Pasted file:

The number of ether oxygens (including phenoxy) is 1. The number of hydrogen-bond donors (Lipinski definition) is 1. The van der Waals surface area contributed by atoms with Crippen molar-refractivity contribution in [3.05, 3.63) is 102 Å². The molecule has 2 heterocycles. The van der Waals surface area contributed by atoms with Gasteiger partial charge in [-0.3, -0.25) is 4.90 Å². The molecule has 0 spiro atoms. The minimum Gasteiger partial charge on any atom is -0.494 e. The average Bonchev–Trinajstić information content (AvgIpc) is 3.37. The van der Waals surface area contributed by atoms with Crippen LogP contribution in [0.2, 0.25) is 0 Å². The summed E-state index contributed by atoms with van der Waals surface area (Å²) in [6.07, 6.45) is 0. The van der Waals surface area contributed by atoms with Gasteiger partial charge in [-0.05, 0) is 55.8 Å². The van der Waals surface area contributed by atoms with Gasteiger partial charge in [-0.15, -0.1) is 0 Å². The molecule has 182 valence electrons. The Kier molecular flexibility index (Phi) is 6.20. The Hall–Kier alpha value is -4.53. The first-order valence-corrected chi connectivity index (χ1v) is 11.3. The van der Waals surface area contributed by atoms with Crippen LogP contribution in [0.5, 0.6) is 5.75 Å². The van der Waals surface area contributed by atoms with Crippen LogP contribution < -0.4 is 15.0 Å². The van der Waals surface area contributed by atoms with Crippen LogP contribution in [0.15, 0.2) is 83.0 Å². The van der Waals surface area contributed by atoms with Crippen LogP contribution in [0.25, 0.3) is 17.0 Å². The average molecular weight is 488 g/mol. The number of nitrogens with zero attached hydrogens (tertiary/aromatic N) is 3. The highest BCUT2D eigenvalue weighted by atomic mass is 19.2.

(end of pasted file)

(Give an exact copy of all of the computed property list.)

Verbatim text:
The number of ether oxygens (including phenoxy) is 1. The number of hydrogen-bond donors (Lipinski definition) is 1. The van der Waals surface area contributed by atoms with Crippen molar-refractivity contribution in [3.05, 3.63) is 102 Å². The molecule has 2 heterocycles. The van der Waals surface area contributed by atoms with Gasteiger partial charge in [-0.3, -0.25) is 4.90 Å². The molecule has 0 spiro atoms. The minimum Gasteiger partial charge on any atom is -0.494 e. The average Bonchev–Trinajstić information content (AvgIpc) is 3.37. The van der Waals surface area contributed by atoms with Crippen LogP contribution in [0.2, 0.25) is 0 Å². The summed E-state index contributed by atoms with van der Waals surface area (Å²) in [6.07, 6.45) is 0. The van der Waals surface area contributed by atoms with Gasteiger partial charge in [-0.05, 0) is 55.8 Å². The van der Waals surface area contributed by atoms with Gasteiger partial charge in [-0.15, -0.1) is 0 Å². The molecule has 182 valence electrons. The Kier molecular flexibility index (Phi) is 6.20. The Hall–Kier alpha value is -4.53. The first-order valence-corrected chi connectivity index (χ1v) is 11.3. The van der Waals surface area contributed by atoms with Crippen LogP contribution in [0.5, 0.6) is 5.75 Å². The van der Waals surface area contributed by atoms with Crippen LogP contribution < -0.4 is 15.0 Å². The van der Waals surface area contributed by atoms with Crippen LogP contribution in [0.15, 0.2) is 83.0 Å². The van der Waals surface area contributed by atoms with Crippen LogP contribution in [0.25, 0.3) is 17.0 Å². The average molecular weight is 488 g/mol. The number of nitrogens with zero attached hydrogens (tertiary/aromatic N) is 3. The highest BCUT2D eigenvalue weighted by atomic mass is 19.2.